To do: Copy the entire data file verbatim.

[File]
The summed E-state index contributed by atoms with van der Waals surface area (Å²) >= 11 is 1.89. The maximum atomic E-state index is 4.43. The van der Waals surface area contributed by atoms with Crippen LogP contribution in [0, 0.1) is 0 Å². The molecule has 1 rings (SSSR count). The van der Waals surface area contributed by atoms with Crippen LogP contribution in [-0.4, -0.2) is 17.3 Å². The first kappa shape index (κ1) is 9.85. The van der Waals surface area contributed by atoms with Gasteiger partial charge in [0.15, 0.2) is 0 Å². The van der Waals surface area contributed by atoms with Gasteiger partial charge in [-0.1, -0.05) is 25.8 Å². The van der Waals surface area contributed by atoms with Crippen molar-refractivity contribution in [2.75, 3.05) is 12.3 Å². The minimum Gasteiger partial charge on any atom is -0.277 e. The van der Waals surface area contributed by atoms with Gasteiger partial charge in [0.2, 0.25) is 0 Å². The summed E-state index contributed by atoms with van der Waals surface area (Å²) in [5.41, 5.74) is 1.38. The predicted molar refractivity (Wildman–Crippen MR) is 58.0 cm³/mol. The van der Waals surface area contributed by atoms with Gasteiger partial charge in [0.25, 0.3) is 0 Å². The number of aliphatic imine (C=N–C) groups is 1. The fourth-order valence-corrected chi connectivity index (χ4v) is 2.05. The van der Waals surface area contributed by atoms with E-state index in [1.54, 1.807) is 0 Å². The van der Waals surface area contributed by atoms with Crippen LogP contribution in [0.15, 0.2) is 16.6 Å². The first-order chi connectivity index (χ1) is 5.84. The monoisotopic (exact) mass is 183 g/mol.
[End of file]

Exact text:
The summed E-state index contributed by atoms with van der Waals surface area (Å²) >= 11 is 1.89. The maximum atomic E-state index is 4.43. The van der Waals surface area contributed by atoms with Crippen LogP contribution in [0, 0.1) is 0 Å². The molecule has 1 rings (SSSR count). The van der Waals surface area contributed by atoms with Crippen LogP contribution in [-0.4, -0.2) is 17.3 Å². The first kappa shape index (κ1) is 9.85. The van der Waals surface area contributed by atoms with Gasteiger partial charge in [0.15, 0.2) is 0 Å². The van der Waals surface area contributed by atoms with Gasteiger partial charge in [-0.1, -0.05) is 25.8 Å². The van der Waals surface area contributed by atoms with Crippen molar-refractivity contribution in [2.75, 3.05) is 12.3 Å². The minimum Gasteiger partial charge on any atom is -0.277 e. The van der Waals surface area contributed by atoms with Gasteiger partial charge in [0.2, 0.25) is 0 Å². The summed E-state index contributed by atoms with van der Waals surface area (Å²) in [5.41, 5.74) is 1.38. The predicted molar refractivity (Wildman–Crippen MR) is 58.0 cm³/mol. The van der Waals surface area contributed by atoms with Gasteiger partial charge in [0.25, 0.3) is 0 Å². The number of aliphatic imine (C=N–C) groups is 1. The fourth-order valence-corrected chi connectivity index (χ4v) is 2.05. The van der Waals surface area contributed by atoms with E-state index in [1.54, 1.807) is 0 Å². The van der Waals surface area contributed by atoms with Crippen LogP contribution in [0.15, 0.2) is 16.6 Å². The first-order chi connectivity index (χ1) is 5.84. The monoisotopic (exact) mass is 183 g/mol.